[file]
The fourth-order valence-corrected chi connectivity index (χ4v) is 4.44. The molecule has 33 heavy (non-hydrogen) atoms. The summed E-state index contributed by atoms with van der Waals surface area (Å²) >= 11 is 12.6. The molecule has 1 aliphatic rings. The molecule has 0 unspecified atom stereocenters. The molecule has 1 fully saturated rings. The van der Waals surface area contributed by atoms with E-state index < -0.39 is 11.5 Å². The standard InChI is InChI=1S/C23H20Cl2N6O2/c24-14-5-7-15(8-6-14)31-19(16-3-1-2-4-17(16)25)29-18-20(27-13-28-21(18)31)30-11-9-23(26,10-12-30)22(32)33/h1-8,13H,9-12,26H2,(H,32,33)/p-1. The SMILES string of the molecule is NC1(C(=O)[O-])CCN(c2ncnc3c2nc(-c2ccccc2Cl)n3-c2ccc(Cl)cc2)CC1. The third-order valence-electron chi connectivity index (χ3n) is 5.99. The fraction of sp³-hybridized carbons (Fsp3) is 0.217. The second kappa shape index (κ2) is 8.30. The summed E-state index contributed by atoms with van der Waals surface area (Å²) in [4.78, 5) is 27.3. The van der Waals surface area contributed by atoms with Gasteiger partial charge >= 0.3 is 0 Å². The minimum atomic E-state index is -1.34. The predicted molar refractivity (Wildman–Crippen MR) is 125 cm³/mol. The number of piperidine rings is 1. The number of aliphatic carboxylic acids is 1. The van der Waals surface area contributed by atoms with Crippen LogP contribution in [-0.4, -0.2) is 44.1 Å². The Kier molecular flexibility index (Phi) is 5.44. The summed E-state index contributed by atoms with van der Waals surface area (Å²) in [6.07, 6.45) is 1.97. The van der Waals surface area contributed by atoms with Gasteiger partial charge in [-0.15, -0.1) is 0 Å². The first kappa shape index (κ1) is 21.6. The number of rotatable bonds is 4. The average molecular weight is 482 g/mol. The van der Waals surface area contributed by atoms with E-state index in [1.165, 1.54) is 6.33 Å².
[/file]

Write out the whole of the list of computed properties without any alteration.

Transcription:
The fourth-order valence-corrected chi connectivity index (χ4v) is 4.44. The molecule has 33 heavy (non-hydrogen) atoms. The summed E-state index contributed by atoms with van der Waals surface area (Å²) >= 11 is 12.6. The molecule has 1 aliphatic rings. The molecule has 0 unspecified atom stereocenters. The molecule has 1 fully saturated rings. The van der Waals surface area contributed by atoms with E-state index < -0.39 is 11.5 Å². The standard InChI is InChI=1S/C23H20Cl2N6O2/c24-14-5-7-15(8-6-14)31-19(16-3-1-2-4-17(16)25)29-18-20(27-13-28-21(18)31)30-11-9-23(26,10-12-30)22(32)33/h1-8,13H,9-12,26H2,(H,32,33)/p-1. The SMILES string of the molecule is NC1(C(=O)[O-])CCN(c2ncnc3c2nc(-c2ccccc2Cl)n3-c2ccc(Cl)cc2)CC1. The third-order valence-electron chi connectivity index (χ3n) is 5.99. The fraction of sp³-hybridized carbons (Fsp3) is 0.217. The second kappa shape index (κ2) is 8.30. The summed E-state index contributed by atoms with van der Waals surface area (Å²) in [4.78, 5) is 27.3. The van der Waals surface area contributed by atoms with Gasteiger partial charge >= 0.3 is 0 Å². The minimum atomic E-state index is -1.34. The predicted molar refractivity (Wildman–Crippen MR) is 125 cm³/mol. The number of piperidine rings is 1. The number of aliphatic carboxylic acids is 1. The van der Waals surface area contributed by atoms with Crippen LogP contribution in [-0.4, -0.2) is 44.1 Å². The Kier molecular flexibility index (Phi) is 5.44. The summed E-state index contributed by atoms with van der Waals surface area (Å²) in [6.07, 6.45) is 1.97. The van der Waals surface area contributed by atoms with Gasteiger partial charge in [-0.15, -0.1) is 0 Å². The first kappa shape index (κ1) is 21.6. The number of rotatable bonds is 4. The average molecular weight is 482 g/mol. The van der Waals surface area contributed by atoms with E-state index in [1.165, 1.54) is 6.33 Å².